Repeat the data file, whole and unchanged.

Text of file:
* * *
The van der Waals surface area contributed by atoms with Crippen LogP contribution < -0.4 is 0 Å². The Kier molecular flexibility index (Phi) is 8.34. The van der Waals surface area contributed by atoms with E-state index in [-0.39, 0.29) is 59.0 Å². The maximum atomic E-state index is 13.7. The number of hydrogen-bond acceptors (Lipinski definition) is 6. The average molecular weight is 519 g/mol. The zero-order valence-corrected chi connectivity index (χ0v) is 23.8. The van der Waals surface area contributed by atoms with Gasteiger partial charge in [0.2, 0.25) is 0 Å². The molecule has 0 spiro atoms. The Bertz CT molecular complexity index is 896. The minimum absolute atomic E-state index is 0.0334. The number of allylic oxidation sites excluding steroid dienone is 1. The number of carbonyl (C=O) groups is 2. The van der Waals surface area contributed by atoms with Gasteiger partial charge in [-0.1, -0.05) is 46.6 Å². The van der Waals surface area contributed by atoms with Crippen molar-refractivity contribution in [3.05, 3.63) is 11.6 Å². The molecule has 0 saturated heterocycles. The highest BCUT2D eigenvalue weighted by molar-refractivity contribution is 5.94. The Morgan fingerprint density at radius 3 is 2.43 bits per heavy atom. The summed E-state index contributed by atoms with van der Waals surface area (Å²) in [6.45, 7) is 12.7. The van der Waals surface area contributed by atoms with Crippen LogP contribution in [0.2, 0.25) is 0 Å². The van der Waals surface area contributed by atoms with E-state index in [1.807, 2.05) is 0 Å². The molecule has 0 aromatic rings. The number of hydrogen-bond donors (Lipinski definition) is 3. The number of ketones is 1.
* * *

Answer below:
The van der Waals surface area contributed by atoms with Crippen LogP contribution < -0.4 is 0 Å². The Kier molecular flexibility index (Phi) is 8.34. The van der Waals surface area contributed by atoms with E-state index in [-0.39, 0.29) is 59.0 Å². The maximum atomic E-state index is 13.7. The number of hydrogen-bond acceptors (Lipinski definition) is 6. The average molecular weight is 519 g/mol. The zero-order valence-corrected chi connectivity index (χ0v) is 23.8. The van der Waals surface area contributed by atoms with Gasteiger partial charge in [0.2, 0.25) is 0 Å². The molecule has 0 spiro atoms. The Bertz CT molecular complexity index is 896. The minimum absolute atomic E-state index is 0.0334. The number of allylic oxidation sites excluding steroid dienone is 1. The number of carbonyl (C=O) groups is 2. The van der Waals surface area contributed by atoms with Gasteiger partial charge in [-0.1, -0.05) is 46.6 Å². The van der Waals surface area contributed by atoms with Crippen molar-refractivity contribution in [3.05, 3.63) is 11.6 Å². The molecule has 0 saturated heterocycles. The highest BCUT2D eigenvalue weighted by molar-refractivity contribution is 5.94. The Morgan fingerprint density at radius 3 is 2.43 bits per heavy atom. The summed E-state index contributed by atoms with van der Waals surface area (Å²) in [6.45, 7) is 12.7. The van der Waals surface area contributed by atoms with Crippen LogP contribution in [0.2, 0.25) is 0 Å². The van der Waals surface area contributed by atoms with E-state index in [1.807, 2.05) is 0 Å². The molecule has 0 aromatic rings. The number of hydrogen-bond donors (Lipinski definition) is 3. The number of ketones is 1.